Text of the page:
I had a longer answer in there somewhere earlier and I just responded to someone's comment about me today.
In short, outlining.
In short, outlining.
This section allows you to view all posts made by this member. Note that you can only see posts made in areas you currently have access to.
Messages - lawgirl
Yeah, where is LawGirl???
I'm not sure why you would have a problem with that. It has served me well so far so I am happy with it.
Aside from that, I just finished doing an appellate brief, an appellate oral argument, and assisting in some mock criminal trials on top of my regular homework. That's why I haven't been around much.
Thanks!!! You guys are great. I've been AWOL for awhile because of some big projects I'm trying to get finished. I apologize to those of you who sent me emails that I haven't gotten to yet. Give me a little more time and I'll be back around.
« on: March 18, 2005, 12:59:02 PM »
Joe, you are very welcome and thanks!!!
I kind of rushed into the process and that probably increased my anxiety so if you are ahead of the game, that is terrific. Know the LSAT like the back of your hand and try to find all the help you need for the LSAT and the application process. When dealing with the application process, do everything early (including dealing with sending materials into the clearing house that keeps all of your stuff). You will definitely need to stay on top of things.
By approaching things the way you are, you will have a much better experience overall.
Good luck to you and if you have any qestions, feel free to email me.
Practice exam writing. Look at old exams from your profs. You may know your law but if you cannot put it down in your "blue book" then you will be SOL.
I don't do it (and I know I should) but it hasn't hurt me. For some reason, I seem to do fine without doing it. I think it was the training my law school gave me during 1L year prior to exams, but not all schools do what they do for new students.
BUT, I would still highly recommend it anyway, especially for 1L's.
Outline. I either try to keep up with my outlines over the course of the semester, or if that is not possible b/c of time constraints, I at least try to have them done at least two weeks before my study period.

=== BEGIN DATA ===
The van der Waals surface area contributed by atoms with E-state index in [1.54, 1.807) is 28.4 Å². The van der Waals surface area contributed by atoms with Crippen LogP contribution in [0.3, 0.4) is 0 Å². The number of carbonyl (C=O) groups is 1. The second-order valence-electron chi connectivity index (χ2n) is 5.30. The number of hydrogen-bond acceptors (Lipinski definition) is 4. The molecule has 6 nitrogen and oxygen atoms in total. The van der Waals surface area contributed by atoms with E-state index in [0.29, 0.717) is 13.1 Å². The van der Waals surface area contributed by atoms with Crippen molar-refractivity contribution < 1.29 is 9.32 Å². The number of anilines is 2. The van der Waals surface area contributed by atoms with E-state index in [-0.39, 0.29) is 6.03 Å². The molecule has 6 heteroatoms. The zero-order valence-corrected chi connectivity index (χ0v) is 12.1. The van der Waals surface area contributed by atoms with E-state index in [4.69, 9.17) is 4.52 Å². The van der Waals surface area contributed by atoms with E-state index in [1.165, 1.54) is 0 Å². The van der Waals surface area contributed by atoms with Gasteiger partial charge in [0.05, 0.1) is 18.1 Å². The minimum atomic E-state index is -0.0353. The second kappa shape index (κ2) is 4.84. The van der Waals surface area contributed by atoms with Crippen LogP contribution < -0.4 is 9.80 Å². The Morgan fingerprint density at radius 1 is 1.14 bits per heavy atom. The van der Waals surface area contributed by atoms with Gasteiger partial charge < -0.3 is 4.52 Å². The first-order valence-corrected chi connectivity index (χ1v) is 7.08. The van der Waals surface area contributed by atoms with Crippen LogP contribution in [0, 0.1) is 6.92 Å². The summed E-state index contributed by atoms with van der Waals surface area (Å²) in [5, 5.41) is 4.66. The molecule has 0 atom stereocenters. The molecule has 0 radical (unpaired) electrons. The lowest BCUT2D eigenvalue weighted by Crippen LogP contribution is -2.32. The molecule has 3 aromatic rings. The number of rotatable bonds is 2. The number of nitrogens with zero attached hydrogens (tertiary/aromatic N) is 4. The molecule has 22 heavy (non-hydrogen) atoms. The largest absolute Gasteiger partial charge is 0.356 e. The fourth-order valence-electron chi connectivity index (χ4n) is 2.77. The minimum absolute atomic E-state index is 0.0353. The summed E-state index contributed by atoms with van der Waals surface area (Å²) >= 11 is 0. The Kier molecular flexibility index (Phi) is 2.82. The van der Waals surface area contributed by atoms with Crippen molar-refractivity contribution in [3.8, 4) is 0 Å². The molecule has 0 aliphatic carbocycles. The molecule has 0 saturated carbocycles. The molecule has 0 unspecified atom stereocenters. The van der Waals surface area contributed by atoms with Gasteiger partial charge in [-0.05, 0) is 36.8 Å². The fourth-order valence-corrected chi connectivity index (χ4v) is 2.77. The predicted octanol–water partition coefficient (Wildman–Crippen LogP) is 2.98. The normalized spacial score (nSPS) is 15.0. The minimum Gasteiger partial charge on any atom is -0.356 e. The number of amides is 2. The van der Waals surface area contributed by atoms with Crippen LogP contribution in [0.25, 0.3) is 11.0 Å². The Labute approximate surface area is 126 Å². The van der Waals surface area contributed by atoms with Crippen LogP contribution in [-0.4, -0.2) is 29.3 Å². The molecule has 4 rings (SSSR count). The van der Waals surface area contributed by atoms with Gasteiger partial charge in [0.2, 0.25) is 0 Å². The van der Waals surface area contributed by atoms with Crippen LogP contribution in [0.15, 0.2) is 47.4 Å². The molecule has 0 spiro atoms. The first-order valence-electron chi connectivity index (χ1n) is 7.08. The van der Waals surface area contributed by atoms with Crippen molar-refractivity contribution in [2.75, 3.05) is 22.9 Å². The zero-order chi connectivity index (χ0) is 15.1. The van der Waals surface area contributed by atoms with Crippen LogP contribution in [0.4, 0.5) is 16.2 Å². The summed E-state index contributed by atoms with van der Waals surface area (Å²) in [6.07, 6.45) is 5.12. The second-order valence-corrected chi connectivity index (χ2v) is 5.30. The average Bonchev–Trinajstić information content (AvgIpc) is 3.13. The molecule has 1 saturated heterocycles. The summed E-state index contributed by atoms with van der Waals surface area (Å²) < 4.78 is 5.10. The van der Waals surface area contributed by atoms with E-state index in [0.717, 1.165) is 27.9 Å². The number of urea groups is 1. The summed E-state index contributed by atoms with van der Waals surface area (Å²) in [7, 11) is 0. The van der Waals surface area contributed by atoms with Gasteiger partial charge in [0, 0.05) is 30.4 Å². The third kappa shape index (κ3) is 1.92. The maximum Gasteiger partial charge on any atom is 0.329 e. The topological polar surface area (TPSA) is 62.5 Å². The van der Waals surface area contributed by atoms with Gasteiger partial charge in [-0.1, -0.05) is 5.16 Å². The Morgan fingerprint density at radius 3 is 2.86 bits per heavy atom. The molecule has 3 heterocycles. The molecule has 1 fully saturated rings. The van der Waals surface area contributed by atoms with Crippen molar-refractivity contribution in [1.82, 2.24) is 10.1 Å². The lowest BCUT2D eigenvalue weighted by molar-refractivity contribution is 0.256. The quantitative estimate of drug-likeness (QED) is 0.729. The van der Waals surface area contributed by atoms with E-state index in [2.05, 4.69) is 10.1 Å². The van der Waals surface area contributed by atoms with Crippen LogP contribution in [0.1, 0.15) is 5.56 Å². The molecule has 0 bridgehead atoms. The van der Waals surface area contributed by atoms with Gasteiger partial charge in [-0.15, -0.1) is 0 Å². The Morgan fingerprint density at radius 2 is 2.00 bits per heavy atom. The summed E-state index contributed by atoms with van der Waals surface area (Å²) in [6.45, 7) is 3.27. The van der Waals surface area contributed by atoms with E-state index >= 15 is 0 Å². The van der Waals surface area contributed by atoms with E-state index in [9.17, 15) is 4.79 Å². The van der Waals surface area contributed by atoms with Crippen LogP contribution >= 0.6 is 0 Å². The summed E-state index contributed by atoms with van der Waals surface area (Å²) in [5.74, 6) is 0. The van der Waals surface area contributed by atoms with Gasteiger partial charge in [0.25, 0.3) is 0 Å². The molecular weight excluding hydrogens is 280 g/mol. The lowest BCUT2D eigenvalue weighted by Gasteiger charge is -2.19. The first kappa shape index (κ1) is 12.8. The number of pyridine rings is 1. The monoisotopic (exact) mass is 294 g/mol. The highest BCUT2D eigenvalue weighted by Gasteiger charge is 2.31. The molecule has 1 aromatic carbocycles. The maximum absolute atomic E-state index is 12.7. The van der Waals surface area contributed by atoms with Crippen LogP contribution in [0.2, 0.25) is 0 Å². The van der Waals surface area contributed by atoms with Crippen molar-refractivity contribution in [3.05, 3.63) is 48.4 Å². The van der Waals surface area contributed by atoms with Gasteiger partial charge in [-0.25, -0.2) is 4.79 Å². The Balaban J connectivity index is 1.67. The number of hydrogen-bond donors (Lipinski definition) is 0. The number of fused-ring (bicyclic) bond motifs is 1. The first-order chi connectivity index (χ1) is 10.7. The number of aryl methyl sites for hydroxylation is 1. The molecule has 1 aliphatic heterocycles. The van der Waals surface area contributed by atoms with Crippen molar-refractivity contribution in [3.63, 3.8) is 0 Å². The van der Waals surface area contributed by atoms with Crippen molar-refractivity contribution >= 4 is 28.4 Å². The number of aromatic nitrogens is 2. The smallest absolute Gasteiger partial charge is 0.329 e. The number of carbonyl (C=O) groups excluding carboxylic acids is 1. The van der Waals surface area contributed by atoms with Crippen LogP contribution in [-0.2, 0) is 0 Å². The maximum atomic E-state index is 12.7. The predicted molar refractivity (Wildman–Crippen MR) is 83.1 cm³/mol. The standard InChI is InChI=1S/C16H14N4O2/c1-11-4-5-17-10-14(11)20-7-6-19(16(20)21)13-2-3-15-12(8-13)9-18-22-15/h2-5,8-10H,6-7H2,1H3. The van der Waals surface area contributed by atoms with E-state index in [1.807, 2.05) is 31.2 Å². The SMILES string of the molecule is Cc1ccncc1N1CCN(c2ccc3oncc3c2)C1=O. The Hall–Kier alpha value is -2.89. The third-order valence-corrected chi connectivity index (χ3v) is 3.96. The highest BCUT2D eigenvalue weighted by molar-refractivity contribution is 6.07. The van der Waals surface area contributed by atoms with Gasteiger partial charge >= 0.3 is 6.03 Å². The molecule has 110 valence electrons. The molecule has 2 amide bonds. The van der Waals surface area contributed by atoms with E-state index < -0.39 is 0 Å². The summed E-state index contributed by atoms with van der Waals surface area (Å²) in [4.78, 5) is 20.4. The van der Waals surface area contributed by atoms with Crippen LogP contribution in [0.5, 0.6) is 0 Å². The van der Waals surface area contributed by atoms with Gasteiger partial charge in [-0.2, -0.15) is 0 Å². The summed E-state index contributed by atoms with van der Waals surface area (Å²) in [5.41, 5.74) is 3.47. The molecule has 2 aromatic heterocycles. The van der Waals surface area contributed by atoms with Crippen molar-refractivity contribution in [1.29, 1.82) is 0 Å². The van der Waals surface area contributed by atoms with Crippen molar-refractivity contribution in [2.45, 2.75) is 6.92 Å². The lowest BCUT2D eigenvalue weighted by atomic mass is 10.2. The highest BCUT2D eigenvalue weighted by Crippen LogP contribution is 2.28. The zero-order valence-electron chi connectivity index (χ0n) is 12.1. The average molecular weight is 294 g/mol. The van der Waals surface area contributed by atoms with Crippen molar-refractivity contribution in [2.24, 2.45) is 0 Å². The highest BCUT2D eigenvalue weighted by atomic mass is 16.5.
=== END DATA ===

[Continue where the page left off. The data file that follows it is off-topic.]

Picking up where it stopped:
I study my outline in chunks. Example to explain my process to you is how I handled my 1L class in Torts.
I separate the specific class into topics (ex: Torts: Intentional Torts first). Under intentional torts, I study each tort separately (battery, then assault, then IIED, etc.). I make sure I know each specific intentional tort separately and then make sure I know intentional torts as a whole. Then I move on to the next topic in that course (ex: negligence). I study each element of negligence separately and then together as a whole. And so on, and so forth.
It usually takes me three days per class to learn an entire class outline for my final exam. I pretty much learn it to the extent that I can recall the entire thing from memory.
If you have any other questions, email me.
I had to use three books to figure it out. Two of them were the West Hornbook series, one of them was Stoebuck and Whitman "Property" third edition. The other hornbook was Hovenkamp and Kurtz "The Law of Property" fifth edition. I think it was the Hovenkamp and Kurtz book that helped me the most. I also used the "Understanding" series for Property by Lexis. I finally got it, but it took awhile.
« on: March 04, 2005, 12:20:08 PM »
« on: March 02, 2005, 03:56:25 PM »
One correction. At the time I was taking Contracts, they didn't have that book in the "Understanding" series by Lexis. I'm not sure why unless our school bookstore just didn't order it. Hopefully, if you are interested in it, they will have one for you. I used Emmanuels instead and I still use that series alot, but I really like the "Understanding" series.